Intriguingly Japanese tactics underwent very little evolution during the war. The Japanese relied upon the fight descending into a melee where one on one combat would take place. They believed that the fight was an individual contest between warriors. US fighter pilots believed that a fair fight was for suckers and losers. Invariably the Japanese found themselves in two on one fights as US tactics brought maximum cohesion and force to bear during the fight.
The differing approach demonstrate more than differing ideas of how an aerial war should be fought, they show distinct cultures at work. Japanese tactics where in many ways a throw back to the tactics of the samurai. The samurai engaged in one on one ritualised combat where the notion of a single killing strike (ippon) would decide the outcome of the encounter. Japanese fighter pilots believed the same hence their tactics and aircraft were optimised for this sort of encounter. The US had a different approach and it was ruthless and effective – to them war was an industrial process where training, cohesion, support and relentless forward pressure would win the day.
Culture dictates not only tactics but also the psychology behind those tactics. Japanese pilots sought the glory of individual combat with the often suicidal and foolish tactics that this brought with it. The Japanese approach was wasteful and inflexible because it was driven by a cultural and psychological imperative that was inflexible. For whatever faults the US military had it learned very quickly from its mistakes and adapted rapidly. The tactics that had brought disaster in the early years of the war were quickly discarded and new ideas brought on board.
This then begs the question as to the relevance of this to trading. Consider the two approaches highlighted, one seeks glory and recognition the other is industrial and brutal and ask which of these two approaches prevailed. The approach of many traders is more akin to that of the ancient samurai seeking the glory of an individual encounter. Consider the findings of An Analysis Of The Profiles And Motivations Of Habitual Commodity Speculators (W. Bruce Canoles, Sarahelen Thompson, Scott Irwin, Virginia Grace France – Journal of Futures Markets October 1998)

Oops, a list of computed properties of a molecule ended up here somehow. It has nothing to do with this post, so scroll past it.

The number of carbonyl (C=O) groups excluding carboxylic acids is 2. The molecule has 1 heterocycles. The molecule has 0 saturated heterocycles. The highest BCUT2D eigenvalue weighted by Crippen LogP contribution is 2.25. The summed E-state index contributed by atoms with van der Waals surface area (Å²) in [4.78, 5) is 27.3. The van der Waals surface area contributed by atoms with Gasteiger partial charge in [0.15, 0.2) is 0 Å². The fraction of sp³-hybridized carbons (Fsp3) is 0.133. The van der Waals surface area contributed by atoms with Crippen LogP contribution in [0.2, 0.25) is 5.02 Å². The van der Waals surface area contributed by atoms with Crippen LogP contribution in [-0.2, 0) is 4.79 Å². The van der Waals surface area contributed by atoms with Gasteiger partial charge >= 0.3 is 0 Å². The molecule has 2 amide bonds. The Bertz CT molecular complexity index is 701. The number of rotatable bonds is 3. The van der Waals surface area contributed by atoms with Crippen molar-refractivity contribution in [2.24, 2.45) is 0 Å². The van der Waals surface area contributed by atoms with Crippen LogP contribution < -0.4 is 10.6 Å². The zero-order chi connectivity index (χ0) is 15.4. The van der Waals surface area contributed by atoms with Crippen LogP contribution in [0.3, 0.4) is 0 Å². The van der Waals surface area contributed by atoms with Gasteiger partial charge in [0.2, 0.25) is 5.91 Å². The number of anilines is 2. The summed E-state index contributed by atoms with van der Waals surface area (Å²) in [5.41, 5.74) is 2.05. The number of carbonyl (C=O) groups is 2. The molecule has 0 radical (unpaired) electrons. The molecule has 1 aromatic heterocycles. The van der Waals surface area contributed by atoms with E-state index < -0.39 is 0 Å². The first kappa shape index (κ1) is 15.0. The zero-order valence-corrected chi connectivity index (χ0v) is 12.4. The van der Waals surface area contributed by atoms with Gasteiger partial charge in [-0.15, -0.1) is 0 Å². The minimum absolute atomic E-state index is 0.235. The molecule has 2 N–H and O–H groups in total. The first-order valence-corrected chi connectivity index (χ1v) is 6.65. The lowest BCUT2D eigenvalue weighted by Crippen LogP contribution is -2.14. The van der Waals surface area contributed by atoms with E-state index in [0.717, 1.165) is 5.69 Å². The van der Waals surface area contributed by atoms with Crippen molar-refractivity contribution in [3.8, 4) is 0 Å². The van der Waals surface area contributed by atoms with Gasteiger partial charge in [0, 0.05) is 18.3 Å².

The typical trader assumes a good deal of risk in most phases of his life. He is both an aggressive investor and an active gambler.
[He] does not consider preservation of capital to be a very high trading priority.
As a result, he rarely uses stop loss orders. He wins more frequently than he loses (over 51% of the time) but is an overall net loser in dollar terms. In spite of recurring trading losses, he has never made any substantial change in his basic trading style.
To this trader, whether he won or lost on a particular trade is more important than the size of the win or loss. Thus he consistently cuts his profits short while letting his losses run.
He also worries more about missing a move in the market by being on the sidelines than about losing by being on the wrong side of a market move; i.e., being in the action is more important than the financial consequences.
Participating brokers confirmed that for the majority of the speculators studied, the primary motivation for continuous trading is the recreational utility derived largely from having a market position.
Numerous indications in our survey indicate that they are not trading solely or even primarily for profit, but may be maximizing excitement or the number of winning trades.”
I have added my emphasis to the points that resonate with me when I look at traders. If I were to condense these points into a modern parlance it would be something along the lines of chicks dig scars and glory lasts forever. The approach of many modern traders is more akin to that of the Japanese samurai and in its ultimate bastardised form of expression the kamikaze. This is opposed to the mechanical industrial approach that actually wins wars.